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Maker(s):Bibiena family member, attributed to; Bibiena family member, attributed to
Culture:Italian, Genoese
Title:Stage Design
Date Made:17th-18th century
Materials:Black chalk
Place Made:Europe
Measurements:Sheet: 18 3/8 in x 10 5/8 in; 46.7 cm x 27 cm
Accession Number:  MH 1999.16.7
Credit Line:Purchase with the Belle and Hy Baier Art Acquisition Fund and Nancy Eisner Zankel (Class of 1956) Art Acquisition Fund
Museum Collection:  Mount Holyoke College Art Museum

Label Text:
Over the course of three generations, the Bibiena family played a pivotal role in the development of theatre design in the 17th and 18th centuries. It is difficult to distinguish among their styles since the work of all eight members of the family is so similar. Their designs were created for the secular stage, the sacred theatre, and the and glorification of deceased princes and patrons.
As in Roman antiquity, Baroque set design favored the expression of architecture and related ornamentation. Perspectival illusions played a significant role in Baroque architecture, and in this drawing the viewer’s eye is manipulated through the use of straight and curved lines, leading them to the center of the composition. The play of light and dark through the use of shadows adds to the perspective that carries the viewer’s eye into the infinite horizon. The backdrop of the set unfolds in the shape of a V, as if driven towards the audience at an angle of forty-five degrees. Ornamental statues diverge to lead to a single central point of the drawing creating a sense of infinity. Heavily decorated columns, large entablatures and the ceilings are a few examples of the intricate details of the backdrop. Structure and ornamentation have been given equal amount of thought.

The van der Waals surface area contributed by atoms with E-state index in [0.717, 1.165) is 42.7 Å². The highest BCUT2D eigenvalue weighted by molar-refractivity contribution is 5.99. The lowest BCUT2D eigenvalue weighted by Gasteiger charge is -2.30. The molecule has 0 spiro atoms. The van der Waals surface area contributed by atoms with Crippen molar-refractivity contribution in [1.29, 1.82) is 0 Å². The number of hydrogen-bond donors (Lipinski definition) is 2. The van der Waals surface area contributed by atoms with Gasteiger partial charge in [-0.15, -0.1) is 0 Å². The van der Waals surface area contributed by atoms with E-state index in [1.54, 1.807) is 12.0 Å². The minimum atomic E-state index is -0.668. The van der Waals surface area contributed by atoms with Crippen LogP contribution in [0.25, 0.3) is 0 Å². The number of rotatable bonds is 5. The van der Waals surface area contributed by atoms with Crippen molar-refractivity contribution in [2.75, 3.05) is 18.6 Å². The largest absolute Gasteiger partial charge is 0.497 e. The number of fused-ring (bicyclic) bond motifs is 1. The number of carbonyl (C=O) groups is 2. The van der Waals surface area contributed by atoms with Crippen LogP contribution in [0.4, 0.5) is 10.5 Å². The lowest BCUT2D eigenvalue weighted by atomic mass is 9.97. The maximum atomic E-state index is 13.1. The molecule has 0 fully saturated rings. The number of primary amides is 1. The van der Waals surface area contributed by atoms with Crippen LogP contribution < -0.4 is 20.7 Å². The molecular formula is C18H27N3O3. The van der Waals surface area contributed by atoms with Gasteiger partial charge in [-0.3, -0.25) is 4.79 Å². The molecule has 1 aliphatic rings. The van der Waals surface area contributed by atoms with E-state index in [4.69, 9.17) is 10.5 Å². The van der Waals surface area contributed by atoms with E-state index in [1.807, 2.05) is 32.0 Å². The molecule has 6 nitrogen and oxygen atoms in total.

(A.K.B. 2007)

theater; columns; architecture; statues

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